Learning doesn't begin in Kindergarten; it begins from the time your child is born. And as your child's first and most important teacher, you lay the foundation in reading early on to help your children later in life.
It's never too early to start, and experts recommend reading to your children every day. There is no better time to start making reading a part of your family's everyday routine than in the summer.
Here are some Parent Power! ideas to help encourage reading this Summer!
Keep reading fun! Nagging your children to read will make them feel as if it's a chore.
Ask questions about what they are reading. Showing an interest in their interests will build confidence, but be sure not to let on that you are "testing" them. In return, offer up an interesting snippet of something you read in the newspaper or reference your own recreational reading.
By all means, never reject a request to go to the library! Encourage it and while you are at it, show your kids by example how even adults enjoy reading by picking out a book or two for yourself.
If in your child's summer reading you see signs of trouble, it may be time to find out how reading is being taught at school. Is the program phonics-based or fuzzy?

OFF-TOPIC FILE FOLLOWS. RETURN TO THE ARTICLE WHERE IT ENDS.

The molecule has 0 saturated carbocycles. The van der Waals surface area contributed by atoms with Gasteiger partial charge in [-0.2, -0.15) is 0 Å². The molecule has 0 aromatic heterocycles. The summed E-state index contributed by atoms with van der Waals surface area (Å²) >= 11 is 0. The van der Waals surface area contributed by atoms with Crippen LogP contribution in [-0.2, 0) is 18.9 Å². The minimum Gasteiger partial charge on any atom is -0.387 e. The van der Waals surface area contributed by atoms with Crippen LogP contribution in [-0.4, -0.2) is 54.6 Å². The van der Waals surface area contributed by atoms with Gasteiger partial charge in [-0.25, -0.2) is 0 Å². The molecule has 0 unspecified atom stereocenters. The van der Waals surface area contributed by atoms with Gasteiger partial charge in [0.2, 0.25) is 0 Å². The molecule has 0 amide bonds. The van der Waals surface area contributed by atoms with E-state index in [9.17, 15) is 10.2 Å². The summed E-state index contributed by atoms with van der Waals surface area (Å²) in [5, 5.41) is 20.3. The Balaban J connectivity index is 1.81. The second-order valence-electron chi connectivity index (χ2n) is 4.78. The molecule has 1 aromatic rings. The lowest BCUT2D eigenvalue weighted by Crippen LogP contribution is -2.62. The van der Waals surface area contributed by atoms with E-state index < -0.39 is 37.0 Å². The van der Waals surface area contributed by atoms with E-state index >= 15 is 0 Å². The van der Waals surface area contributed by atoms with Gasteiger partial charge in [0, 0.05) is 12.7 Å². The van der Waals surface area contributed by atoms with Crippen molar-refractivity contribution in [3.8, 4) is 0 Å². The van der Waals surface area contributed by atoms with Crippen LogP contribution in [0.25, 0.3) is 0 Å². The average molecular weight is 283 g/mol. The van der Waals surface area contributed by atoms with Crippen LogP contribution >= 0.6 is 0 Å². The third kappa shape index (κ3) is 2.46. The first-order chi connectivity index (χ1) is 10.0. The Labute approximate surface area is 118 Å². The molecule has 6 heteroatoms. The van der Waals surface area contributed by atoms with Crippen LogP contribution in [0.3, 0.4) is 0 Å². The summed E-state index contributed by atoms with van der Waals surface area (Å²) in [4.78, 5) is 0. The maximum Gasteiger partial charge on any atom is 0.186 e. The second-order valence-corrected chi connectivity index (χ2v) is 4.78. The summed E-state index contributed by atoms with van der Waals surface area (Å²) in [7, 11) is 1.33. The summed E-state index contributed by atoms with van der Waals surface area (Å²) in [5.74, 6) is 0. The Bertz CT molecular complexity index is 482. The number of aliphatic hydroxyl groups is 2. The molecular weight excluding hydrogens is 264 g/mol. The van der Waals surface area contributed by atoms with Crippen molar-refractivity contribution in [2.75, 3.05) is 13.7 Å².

Just like the approach to reading, if you keep the television viewing to a minimum at an early age, you'll find it easier to keep it to a minimum as your children get older. Making reading a part of your family culture will help ensure that battles over television and video games do not ensue.
This summer, pick up a magazine or book in a library or a bookstore and make reading a priority in your home and be sure to keep it fun. Doing so will benefit your children's education like nothing else and your child's reading skills will take off in the classroom this fall. It's worth the effort, as the rewards will last a lifetime.
Great Reading Resources for Parents:
Cobblestone's magazines are particularly inviting and well suited for reluctant readers. They offer a variety of content, including fiction, poetry, news stories, as well as hand-on ideas for crafts, experiments and puzzles that really connect with kids because they are designed to fit specific age groups.
The Core Knowledge Sequence is a guide to a strong K-8 curriculum, developed by E.D. Hirsch, Jr. It is widely used at home and in schools all across America. The foundation publishes a series of books, What Your Kindergartner-Sixth Grader Should Know, based on the idea that each child should build upon the knowledge they gain from year to year.
The Great Books Foundation offers parents and children suggested reading lists and discussion forums. Check out the K-12 reading lists to get some great ideas for your children.
The Center for Education Reform has been providing Parent Power!, a program aimed at helping parents make sense of schooling since 1999. Visit www.edreform.com for more ideas.